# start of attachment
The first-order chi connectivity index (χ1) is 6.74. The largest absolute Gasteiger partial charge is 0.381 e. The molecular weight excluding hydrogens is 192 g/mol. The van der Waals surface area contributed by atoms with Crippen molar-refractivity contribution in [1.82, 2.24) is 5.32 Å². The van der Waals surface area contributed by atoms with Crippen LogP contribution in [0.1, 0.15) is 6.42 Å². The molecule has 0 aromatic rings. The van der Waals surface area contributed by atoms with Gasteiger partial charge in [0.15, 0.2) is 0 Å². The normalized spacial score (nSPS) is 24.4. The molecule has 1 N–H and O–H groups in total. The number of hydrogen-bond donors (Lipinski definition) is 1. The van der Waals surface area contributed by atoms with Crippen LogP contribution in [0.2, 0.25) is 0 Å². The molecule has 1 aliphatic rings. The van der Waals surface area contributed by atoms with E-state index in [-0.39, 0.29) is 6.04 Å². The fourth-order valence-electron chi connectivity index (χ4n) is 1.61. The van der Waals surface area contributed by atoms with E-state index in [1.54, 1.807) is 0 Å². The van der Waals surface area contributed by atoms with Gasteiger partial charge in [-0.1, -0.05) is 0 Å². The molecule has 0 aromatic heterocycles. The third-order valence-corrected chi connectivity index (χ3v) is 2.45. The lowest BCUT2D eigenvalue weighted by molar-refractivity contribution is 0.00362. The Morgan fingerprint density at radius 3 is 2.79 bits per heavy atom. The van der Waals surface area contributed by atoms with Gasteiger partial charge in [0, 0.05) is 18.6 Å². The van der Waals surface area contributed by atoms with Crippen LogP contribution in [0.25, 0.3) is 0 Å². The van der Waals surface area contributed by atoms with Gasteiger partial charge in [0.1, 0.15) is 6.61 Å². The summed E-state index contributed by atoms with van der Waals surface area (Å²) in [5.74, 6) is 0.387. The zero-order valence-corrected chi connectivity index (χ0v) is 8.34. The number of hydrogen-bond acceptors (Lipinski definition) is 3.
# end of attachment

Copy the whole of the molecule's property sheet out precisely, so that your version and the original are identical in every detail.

The first-order chi connectivity index (χ1) is 6.74. The largest absolute Gasteiger partial charge is 0.381 e. The molecular weight excluding hydrogens is 192 g/mol. The van der Waals surface area contributed by atoms with Crippen molar-refractivity contribution in [1.82, 2.24) is 5.32 Å². The van der Waals surface area contributed by atoms with Crippen LogP contribution in [0.1, 0.15) is 6.42 Å². The molecule has 0 aromatic rings. The van der Waals surface area contributed by atoms with Gasteiger partial charge in [0.15, 0.2) is 0 Å². The normalized spacial score (nSPS) is 24.4. The molecule has 1 N–H and O–H groups in total. The number of hydrogen-bond donors (Lipinski definition) is 1. The van der Waals surface area contributed by atoms with Crippen LogP contribution in [0.2, 0.25) is 0 Å². The molecule has 1 aliphatic rings. The van der Waals surface area contributed by atoms with E-state index in [-0.39, 0.29) is 6.04 Å². The fourth-order valence-electron chi connectivity index (χ4n) is 1.61. The van der Waals surface area contributed by atoms with E-state index in [1.54, 1.807) is 0 Å². The van der Waals surface area contributed by atoms with Gasteiger partial charge in [-0.1, -0.05) is 0 Å². The molecule has 0 aromatic heterocycles. The third-order valence-corrected chi connectivity index (χ3v) is 2.45. The lowest BCUT2D eigenvalue weighted by molar-refractivity contribution is 0.00362. The Morgan fingerprint density at radius 3 is 2.79 bits per heavy atom. The van der Waals surface area contributed by atoms with Gasteiger partial charge in [0, 0.05) is 18.6 Å². The van der Waals surface area contributed by atoms with Crippen LogP contribution in [0.25, 0.3) is 0 Å². The van der Waals surface area contributed by atoms with Gasteiger partial charge in [0.1, 0.15) is 6.61 Å². The summed E-state index contributed by atoms with van der Waals surface area (Å²) in [5.74, 6) is 0.387. The zero-order valence-corrected chi connectivity index (χ0v) is 8.34. The number of hydrogen-bond acceptors (Lipinski definition) is 3.